Nineteen racers were at the helm for the 2022 Mobility Cup hosted by the Northern Yacht Club in Sydney from Aug. 29 to Sept. 2.
“We were able to provide a great event,” said John Astephen, past commodore of the Northern Yacht Club, adding it was an honour to host the regatta.
“We’ve had an AbleSail program for over 15 years now. Mostly in the past it was recreational sailing. We were very interested in trying to expand, to teach people how to sail and how to race. We’re venturing into that programming now as we proceed.”
The Mobility Cup is a Canadian international regatta for sailors with a disability. It was initiated in 1991 in Vancouver by Sam Sullivan, founder of the Disabled Sailing Association of B.C. It is held annually in a different province every year.
The purpose of the Mobility Cup Regatta is to demonstrate that sailing is an inclusive, accessible and integrated sport/recreation available to all persons. Mobility Cup is a “regatta of possibility” where personal, social, geographic, technological and organizational barriers are challenged in the spirit of friendly competition. It is international in scope, inviting people from around the globe to participate, for the purpose of excellence, discovery and learning, says AbleSail.
The Mobility Cup leaves a legacy at the Northern Yacht Club that will enable growth and development in the AbleSail program.
“We had support from all three levels of government early on to help with some infrastructure improvements for the regatta which will be part of the legacy of the regatta as we move forward,” said Astephen.
A wider gangway made the club’s two dock system in the marina completely accessible, two new lifts were added to assist people who need assistance getting in and out of the boats and accessible showers were installed.
Astephen said with help and assistance from the community and a great deal of sponsorship, the club was able to purchase two Martin 16s, a sailboat specially designed for sailors with disabilities and now have a fleet of three vessels.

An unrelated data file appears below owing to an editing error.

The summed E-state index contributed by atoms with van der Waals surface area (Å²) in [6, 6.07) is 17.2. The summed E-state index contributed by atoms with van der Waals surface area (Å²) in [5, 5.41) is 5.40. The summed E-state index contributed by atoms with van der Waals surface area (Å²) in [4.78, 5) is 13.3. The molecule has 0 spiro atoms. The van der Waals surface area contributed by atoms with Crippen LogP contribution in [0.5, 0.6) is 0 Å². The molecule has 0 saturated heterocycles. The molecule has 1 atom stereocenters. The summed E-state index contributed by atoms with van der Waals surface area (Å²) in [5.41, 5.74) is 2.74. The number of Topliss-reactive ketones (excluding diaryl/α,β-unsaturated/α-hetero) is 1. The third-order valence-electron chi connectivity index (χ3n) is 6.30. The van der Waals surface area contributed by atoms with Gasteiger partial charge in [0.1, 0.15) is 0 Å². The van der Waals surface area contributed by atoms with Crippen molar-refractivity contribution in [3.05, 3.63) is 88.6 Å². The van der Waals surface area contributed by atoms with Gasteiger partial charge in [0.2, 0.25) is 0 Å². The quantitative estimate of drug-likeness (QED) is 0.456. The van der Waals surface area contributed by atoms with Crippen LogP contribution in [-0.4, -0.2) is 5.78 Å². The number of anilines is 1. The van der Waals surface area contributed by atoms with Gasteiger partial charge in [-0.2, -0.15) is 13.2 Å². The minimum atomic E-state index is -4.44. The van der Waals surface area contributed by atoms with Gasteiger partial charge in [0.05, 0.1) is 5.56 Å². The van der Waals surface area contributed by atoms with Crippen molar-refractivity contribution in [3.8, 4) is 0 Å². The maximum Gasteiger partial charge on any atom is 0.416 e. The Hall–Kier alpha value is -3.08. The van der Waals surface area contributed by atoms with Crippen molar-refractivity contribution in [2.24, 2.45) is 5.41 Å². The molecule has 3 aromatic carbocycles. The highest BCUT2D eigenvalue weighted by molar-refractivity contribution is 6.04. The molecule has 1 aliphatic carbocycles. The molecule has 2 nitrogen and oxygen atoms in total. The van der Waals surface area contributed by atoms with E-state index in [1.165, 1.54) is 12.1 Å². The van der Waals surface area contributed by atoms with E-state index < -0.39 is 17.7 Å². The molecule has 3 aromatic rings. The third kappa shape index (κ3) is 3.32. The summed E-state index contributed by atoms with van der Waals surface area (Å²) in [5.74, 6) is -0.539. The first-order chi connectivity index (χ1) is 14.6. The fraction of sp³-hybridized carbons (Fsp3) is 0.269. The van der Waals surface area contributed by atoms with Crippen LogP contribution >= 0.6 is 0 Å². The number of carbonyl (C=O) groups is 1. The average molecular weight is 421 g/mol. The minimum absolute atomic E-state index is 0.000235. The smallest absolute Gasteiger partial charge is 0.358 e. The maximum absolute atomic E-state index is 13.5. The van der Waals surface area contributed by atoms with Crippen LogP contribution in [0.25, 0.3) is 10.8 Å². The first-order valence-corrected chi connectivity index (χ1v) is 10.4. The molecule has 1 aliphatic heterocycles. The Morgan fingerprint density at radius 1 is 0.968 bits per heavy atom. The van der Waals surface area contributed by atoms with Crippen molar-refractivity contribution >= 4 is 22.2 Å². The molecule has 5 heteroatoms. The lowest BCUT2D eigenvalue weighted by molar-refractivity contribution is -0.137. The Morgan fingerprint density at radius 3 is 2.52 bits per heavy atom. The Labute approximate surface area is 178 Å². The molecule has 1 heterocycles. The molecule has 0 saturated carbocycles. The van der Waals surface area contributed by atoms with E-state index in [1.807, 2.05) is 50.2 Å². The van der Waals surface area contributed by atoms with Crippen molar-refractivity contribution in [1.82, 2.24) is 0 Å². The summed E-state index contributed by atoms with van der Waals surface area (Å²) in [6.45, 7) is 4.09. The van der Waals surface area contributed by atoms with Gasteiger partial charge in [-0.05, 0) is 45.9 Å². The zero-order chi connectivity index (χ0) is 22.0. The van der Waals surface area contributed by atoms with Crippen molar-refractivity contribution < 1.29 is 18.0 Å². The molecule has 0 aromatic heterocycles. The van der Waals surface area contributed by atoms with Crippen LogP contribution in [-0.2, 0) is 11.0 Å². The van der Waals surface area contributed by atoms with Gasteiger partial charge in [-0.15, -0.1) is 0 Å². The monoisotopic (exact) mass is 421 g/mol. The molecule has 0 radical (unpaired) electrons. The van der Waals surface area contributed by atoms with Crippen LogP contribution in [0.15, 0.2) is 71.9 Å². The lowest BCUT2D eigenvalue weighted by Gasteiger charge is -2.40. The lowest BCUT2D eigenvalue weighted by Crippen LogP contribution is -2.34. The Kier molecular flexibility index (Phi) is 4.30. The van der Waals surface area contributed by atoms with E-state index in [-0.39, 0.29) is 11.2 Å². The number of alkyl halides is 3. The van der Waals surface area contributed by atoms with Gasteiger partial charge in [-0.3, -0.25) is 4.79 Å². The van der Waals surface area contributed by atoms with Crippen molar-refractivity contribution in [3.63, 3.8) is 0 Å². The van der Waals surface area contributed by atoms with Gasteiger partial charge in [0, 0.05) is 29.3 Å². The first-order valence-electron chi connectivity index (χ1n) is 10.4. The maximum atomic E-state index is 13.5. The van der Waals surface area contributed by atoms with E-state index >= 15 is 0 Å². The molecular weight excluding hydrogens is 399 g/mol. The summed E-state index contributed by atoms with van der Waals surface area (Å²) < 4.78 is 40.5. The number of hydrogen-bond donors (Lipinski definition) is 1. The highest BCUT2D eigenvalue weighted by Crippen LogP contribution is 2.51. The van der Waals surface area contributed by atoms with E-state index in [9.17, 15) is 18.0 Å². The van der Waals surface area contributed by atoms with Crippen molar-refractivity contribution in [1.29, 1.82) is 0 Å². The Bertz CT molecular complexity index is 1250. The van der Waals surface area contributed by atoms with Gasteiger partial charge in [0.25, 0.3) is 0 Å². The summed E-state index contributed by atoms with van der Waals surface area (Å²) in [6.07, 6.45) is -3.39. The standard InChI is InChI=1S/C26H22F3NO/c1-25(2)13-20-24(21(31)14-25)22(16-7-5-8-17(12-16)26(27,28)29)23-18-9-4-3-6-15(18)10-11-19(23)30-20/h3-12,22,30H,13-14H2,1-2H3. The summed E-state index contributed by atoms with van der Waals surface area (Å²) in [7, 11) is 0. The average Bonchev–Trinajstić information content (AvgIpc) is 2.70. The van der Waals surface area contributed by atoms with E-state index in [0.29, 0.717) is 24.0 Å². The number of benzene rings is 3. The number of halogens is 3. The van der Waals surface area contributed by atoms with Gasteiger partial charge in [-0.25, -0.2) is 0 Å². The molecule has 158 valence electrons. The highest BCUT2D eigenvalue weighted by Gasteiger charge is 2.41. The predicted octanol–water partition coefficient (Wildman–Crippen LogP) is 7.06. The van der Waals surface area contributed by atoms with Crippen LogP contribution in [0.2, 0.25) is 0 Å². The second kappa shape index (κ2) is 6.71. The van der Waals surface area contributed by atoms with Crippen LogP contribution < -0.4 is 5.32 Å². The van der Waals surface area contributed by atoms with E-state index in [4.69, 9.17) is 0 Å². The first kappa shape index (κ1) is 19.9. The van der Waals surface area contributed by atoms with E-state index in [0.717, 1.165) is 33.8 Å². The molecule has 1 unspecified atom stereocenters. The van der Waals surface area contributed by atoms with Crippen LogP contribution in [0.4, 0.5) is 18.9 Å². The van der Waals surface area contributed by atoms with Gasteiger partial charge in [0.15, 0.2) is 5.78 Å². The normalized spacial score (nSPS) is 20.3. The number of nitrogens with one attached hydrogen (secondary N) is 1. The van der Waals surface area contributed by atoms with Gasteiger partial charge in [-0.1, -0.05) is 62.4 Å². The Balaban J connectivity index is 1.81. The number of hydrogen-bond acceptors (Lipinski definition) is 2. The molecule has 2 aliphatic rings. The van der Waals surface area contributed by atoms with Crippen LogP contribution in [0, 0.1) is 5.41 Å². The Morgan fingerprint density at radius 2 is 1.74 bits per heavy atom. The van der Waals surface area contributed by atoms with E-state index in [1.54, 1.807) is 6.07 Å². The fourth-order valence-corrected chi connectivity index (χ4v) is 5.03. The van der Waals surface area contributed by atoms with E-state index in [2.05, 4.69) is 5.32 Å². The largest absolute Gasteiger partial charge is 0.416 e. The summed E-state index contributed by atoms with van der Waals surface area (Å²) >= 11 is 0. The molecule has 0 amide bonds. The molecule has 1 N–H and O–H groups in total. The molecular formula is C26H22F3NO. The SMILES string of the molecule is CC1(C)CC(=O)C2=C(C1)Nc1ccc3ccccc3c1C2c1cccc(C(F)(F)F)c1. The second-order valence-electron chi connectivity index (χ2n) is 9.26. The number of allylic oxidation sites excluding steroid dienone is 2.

“Last year our local competitor was training on her own, so with two boats it will really help with the learn to race aspect of the programming,” said Astephen, adding the club is looking at expanding the AbleSail program to reach more adults.
Next year, the Mobility Cup will be hosted in Toronto. Sailors are divided into two fleets for the regatta; the Gold fleet for more experienced racers and the Silver fleet for newbies and those who are still honing their racing skills.
The Mobility Cup Trophy is presented to the winner of the Gold Fleet. The Coupe Dallaire Trophy is presented to the winner of the Silver Fleet. The Sam Sullivan Trophy is presented to the highest finishing competitor using sip and puff technology. The Darin Tucker Sportsmanship Trophy is presented to a sailor, selected by the organizing committee, displaying fair play and grace, respect for the sport and respect for fellow sailors. The Debbie Donald Trophy is presented to the highest placing female sailor in either Gold or Silver Fleet. The Hamilton Harbour Commission Trophy is presented to a first time Mobility Cup participant who has the highest finish amongst all other qualifying rookies.
Results of this year’s Mobility Cup are available online at https://mobilitycup.com.